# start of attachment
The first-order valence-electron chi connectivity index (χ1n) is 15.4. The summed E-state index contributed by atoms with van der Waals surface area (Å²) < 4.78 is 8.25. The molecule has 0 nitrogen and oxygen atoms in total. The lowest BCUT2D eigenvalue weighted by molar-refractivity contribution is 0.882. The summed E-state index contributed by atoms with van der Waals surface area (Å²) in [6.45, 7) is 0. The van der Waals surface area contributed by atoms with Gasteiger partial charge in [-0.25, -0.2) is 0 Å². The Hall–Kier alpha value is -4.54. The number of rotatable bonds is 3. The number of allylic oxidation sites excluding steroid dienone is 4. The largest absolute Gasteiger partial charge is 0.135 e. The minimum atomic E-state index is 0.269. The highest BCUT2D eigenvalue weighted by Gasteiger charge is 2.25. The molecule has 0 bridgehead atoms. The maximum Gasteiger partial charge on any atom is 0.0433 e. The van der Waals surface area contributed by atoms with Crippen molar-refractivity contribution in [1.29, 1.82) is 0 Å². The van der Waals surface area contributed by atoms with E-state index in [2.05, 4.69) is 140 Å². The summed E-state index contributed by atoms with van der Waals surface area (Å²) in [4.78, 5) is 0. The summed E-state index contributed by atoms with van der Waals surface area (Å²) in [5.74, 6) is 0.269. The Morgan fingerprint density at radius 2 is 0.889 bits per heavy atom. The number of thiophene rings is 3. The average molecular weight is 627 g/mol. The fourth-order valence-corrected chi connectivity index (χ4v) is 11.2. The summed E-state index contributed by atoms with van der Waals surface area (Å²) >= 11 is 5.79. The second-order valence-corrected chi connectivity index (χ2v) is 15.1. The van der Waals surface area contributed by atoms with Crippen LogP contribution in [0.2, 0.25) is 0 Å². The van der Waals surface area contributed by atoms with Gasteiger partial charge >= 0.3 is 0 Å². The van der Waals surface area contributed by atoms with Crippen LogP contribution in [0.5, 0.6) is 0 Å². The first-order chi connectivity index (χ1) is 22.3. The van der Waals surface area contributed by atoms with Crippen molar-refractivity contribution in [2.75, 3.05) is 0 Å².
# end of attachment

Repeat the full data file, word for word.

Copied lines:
The first-order valence-electron chi connectivity index (χ1n) is 15.4. The summed E-state index contributed by atoms with van der Waals surface area (Å²) < 4.78 is 8.25. The molecule has 0 nitrogen and oxygen atoms in total. The lowest BCUT2D eigenvalue weighted by molar-refractivity contribution is 0.882. The summed E-state index contributed by atoms with van der Waals surface area (Å²) in [6.45, 7) is 0. The van der Waals surface area contributed by atoms with Gasteiger partial charge in [-0.25, -0.2) is 0 Å². The Hall–Kier alpha value is -4.54. The number of rotatable bonds is 3. The number of allylic oxidation sites excluding steroid dienone is 4. The largest absolute Gasteiger partial charge is 0.135 e. The minimum atomic E-state index is 0.269. The highest BCUT2D eigenvalue weighted by Gasteiger charge is 2.25. The molecule has 0 bridgehead atoms. The maximum Gasteiger partial charge on any atom is 0.0433 e. The van der Waals surface area contributed by atoms with Crippen molar-refractivity contribution in [1.29, 1.82) is 0 Å². The van der Waals surface area contributed by atoms with E-state index in [2.05, 4.69) is 140 Å². The summed E-state index contributed by atoms with van der Waals surface area (Å²) in [4.78, 5) is 0. The summed E-state index contributed by atoms with van der Waals surface area (Å²) in [5.74, 6) is 0.269. The Morgan fingerprint density at radius 2 is 0.889 bits per heavy atom. The number of thiophene rings is 3. The average molecular weight is 627 g/mol. The fourth-order valence-corrected chi connectivity index (χ4v) is 11.2. The summed E-state index contributed by atoms with van der Waals surface area (Å²) >= 11 is 5.79. The second-order valence-corrected chi connectivity index (χ2v) is 15.1. The van der Waals surface area contributed by atoms with Crippen LogP contribution in [0.2, 0.25) is 0 Å². The van der Waals surface area contributed by atoms with Gasteiger partial charge >= 0.3 is 0 Å². The van der Waals surface area contributed by atoms with Crippen LogP contribution in [0.5, 0.6) is 0 Å². The first-order chi connectivity index (χ1) is 22.3. The van der Waals surface area contributed by atoms with Crippen molar-refractivity contribution in [2.75, 3.05) is 0 Å².